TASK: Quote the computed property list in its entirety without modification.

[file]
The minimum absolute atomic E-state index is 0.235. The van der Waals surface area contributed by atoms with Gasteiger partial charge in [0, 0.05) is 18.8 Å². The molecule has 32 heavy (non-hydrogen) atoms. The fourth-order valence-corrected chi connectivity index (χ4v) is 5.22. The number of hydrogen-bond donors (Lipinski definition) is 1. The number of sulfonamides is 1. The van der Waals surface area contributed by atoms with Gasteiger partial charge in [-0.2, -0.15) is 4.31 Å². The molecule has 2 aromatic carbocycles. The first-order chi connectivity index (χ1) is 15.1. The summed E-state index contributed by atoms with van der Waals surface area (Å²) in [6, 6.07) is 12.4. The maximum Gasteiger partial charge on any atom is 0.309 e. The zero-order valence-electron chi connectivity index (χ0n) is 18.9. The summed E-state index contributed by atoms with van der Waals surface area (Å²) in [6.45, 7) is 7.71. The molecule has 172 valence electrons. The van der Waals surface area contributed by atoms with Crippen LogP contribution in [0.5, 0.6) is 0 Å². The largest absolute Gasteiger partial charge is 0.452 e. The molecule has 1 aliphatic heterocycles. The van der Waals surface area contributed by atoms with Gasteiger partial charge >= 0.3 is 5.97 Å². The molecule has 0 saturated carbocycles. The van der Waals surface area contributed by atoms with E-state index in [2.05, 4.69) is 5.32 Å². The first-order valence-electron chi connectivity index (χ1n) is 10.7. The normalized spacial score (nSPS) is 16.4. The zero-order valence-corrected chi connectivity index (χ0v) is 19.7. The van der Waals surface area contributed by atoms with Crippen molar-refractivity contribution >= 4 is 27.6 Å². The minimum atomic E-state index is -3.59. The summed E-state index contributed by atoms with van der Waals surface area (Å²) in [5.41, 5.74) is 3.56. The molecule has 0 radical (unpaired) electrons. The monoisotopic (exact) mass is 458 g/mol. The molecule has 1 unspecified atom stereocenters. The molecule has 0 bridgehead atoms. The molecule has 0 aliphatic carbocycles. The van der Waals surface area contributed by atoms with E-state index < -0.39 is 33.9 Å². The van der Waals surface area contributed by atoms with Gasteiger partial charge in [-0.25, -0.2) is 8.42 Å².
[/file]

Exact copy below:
The minimum absolute atomic E-state index is 0.235. The van der Waals surface area contributed by atoms with Gasteiger partial charge in [0, 0.05) is 18.8 Å². The molecule has 32 heavy (non-hydrogen) atoms. The fourth-order valence-corrected chi connectivity index (χ4v) is 5.22. The number of hydrogen-bond donors (Lipinski definition) is 1. The number of sulfonamides is 1. The van der Waals surface area contributed by atoms with Gasteiger partial charge in [-0.2, -0.15) is 4.31 Å². The molecule has 2 aromatic carbocycles. The first-order chi connectivity index (χ1) is 15.1. The summed E-state index contributed by atoms with van der Waals surface area (Å²) in [6, 6.07) is 12.4. The maximum Gasteiger partial charge on any atom is 0.309 e. The zero-order valence-electron chi connectivity index (χ0n) is 18.9. The summed E-state index contributed by atoms with van der Waals surface area (Å²) in [6.45, 7) is 7.71. The molecule has 172 valence electrons. The van der Waals surface area contributed by atoms with Crippen LogP contribution in [0.5, 0.6) is 0 Å². The largest absolute Gasteiger partial charge is 0.452 e. The molecule has 1 aliphatic heterocycles. The van der Waals surface area contributed by atoms with Gasteiger partial charge >= 0.3 is 5.97 Å². The molecule has 0 saturated carbocycles. The van der Waals surface area contributed by atoms with E-state index in [2.05, 4.69) is 5.32 Å². The first-order valence-electron chi connectivity index (χ1n) is 10.7. The normalized spacial score (nSPS) is 16.4. The zero-order valence-corrected chi connectivity index (χ0v) is 19.7. The van der Waals surface area contributed by atoms with Crippen molar-refractivity contribution >= 4 is 27.6 Å². The minimum atomic E-state index is -3.59. The summed E-state index contributed by atoms with van der Waals surface area (Å²) in [5.41, 5.74) is 3.56. The molecule has 0 radical (unpaired) electrons. The monoisotopic (exact) mass is 458 g/mol. The molecule has 1 unspecified atom stereocenters. The molecule has 0 bridgehead atoms. The molecule has 0 aliphatic carbocycles. The van der Waals surface area contributed by atoms with E-state index < -0.39 is 33.9 Å². The van der Waals surface area contributed by atoms with Gasteiger partial charge in [-0.25, -0.2) is 8.42 Å².